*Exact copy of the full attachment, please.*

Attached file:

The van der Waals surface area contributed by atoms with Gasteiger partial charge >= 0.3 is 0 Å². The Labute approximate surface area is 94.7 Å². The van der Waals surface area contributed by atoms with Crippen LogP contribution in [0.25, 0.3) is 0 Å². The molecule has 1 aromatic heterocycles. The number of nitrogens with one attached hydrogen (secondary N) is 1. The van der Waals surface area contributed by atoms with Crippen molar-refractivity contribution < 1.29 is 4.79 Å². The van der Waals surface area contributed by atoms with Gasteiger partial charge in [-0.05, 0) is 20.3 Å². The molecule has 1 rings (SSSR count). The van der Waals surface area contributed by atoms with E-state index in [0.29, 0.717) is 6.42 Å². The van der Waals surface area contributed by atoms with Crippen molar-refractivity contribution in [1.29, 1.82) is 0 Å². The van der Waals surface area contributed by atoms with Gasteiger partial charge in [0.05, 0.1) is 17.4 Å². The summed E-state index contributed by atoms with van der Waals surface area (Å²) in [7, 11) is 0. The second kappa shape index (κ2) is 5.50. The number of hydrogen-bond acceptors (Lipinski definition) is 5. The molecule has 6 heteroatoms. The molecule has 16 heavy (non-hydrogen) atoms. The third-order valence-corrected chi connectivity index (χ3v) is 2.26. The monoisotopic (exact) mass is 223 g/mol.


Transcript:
The van der Waals surface area contributed by atoms with Gasteiger partial charge >= 0.3 is 0 Å². The Labute approximate surface area is 94.7 Å². The van der Waals surface area contributed by atoms with Crippen LogP contribution in [0.25, 0.3) is 0 Å². The molecule has 1 aromatic heterocycles. The number of nitrogens with one attached hydrogen (secondary N) is 1. The van der Waals surface area contributed by atoms with Crippen molar-refractivity contribution < 1.29 is 4.79 Å². The van der Waals surface area contributed by atoms with Gasteiger partial charge in [-0.05, 0) is 20.3 Å². The molecule has 1 rings (SSSR count). The van der Waals surface area contributed by atoms with E-state index in [0.29, 0.717) is 6.42 Å². The van der Waals surface area contributed by atoms with Crippen molar-refractivity contribution in [1.29, 1.82) is 0 Å². The van der Waals surface area contributed by atoms with Gasteiger partial charge in [0.05, 0.1) is 17.4 Å². The summed E-state index contributed by atoms with van der Waals surface area (Å²) in [7, 11) is 0. The second kappa shape index (κ2) is 5.50. The number of hydrogen-bond acceptors (Lipinski definition) is 5. The molecule has 6 heteroatoms. The molecule has 16 heavy (non-hydrogen) atoms. The third-order valence-corrected chi connectivity index (χ3v) is 2.26. The monoisotopic (exact) mass is 223 g/mol.